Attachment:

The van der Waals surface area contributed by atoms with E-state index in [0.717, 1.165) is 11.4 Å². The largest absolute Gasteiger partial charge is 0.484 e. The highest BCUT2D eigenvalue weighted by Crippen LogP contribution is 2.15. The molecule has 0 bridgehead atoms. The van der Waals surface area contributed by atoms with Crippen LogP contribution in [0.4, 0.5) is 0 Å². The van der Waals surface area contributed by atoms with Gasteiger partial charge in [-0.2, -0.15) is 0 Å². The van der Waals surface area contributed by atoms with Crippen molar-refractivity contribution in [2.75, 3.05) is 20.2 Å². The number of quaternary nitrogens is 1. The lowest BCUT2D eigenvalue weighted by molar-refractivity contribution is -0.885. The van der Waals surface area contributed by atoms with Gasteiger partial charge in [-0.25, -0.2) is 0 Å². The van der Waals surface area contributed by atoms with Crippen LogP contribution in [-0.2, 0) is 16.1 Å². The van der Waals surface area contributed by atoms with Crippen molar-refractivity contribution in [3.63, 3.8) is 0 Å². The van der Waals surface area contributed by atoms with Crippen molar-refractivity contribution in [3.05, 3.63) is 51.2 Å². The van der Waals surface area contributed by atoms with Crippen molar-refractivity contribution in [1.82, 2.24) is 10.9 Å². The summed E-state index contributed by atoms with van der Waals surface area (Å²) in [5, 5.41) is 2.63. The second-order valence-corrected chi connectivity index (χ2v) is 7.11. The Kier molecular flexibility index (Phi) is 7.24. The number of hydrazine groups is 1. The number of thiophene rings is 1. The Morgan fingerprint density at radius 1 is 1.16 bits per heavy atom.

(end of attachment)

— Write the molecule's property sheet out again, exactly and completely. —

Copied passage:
The van der Waals surface area contributed by atoms with E-state index in [0.717, 1.165) is 11.4 Å². The largest absolute Gasteiger partial charge is 0.484 e. The highest BCUT2D eigenvalue weighted by Crippen LogP contribution is 2.15. The molecule has 0 bridgehead atoms. The van der Waals surface area contributed by atoms with Crippen LogP contribution in [0.4, 0.5) is 0 Å². The van der Waals surface area contributed by atoms with Gasteiger partial charge in [-0.2, -0.15) is 0 Å². The van der Waals surface area contributed by atoms with Crippen molar-refractivity contribution in [2.75, 3.05) is 20.2 Å². The number of quaternary nitrogens is 1. The lowest BCUT2D eigenvalue weighted by molar-refractivity contribution is -0.885. The van der Waals surface area contributed by atoms with Gasteiger partial charge in [-0.25, -0.2) is 0 Å². The van der Waals surface area contributed by atoms with Crippen LogP contribution in [-0.2, 0) is 16.1 Å². The van der Waals surface area contributed by atoms with Crippen molar-refractivity contribution in [3.63, 3.8) is 0 Å². The van der Waals surface area contributed by atoms with Crippen molar-refractivity contribution in [3.05, 3.63) is 51.2 Å². The van der Waals surface area contributed by atoms with Crippen molar-refractivity contribution in [1.82, 2.24) is 10.9 Å². The summed E-state index contributed by atoms with van der Waals surface area (Å²) in [5, 5.41) is 2.63. The second-order valence-corrected chi connectivity index (χ2v) is 7.11. The Kier molecular flexibility index (Phi) is 7.24. The number of hydrazine groups is 1. The number of thiophene rings is 1. The Morgan fingerprint density at radius 1 is 1.16 bits per heavy atom.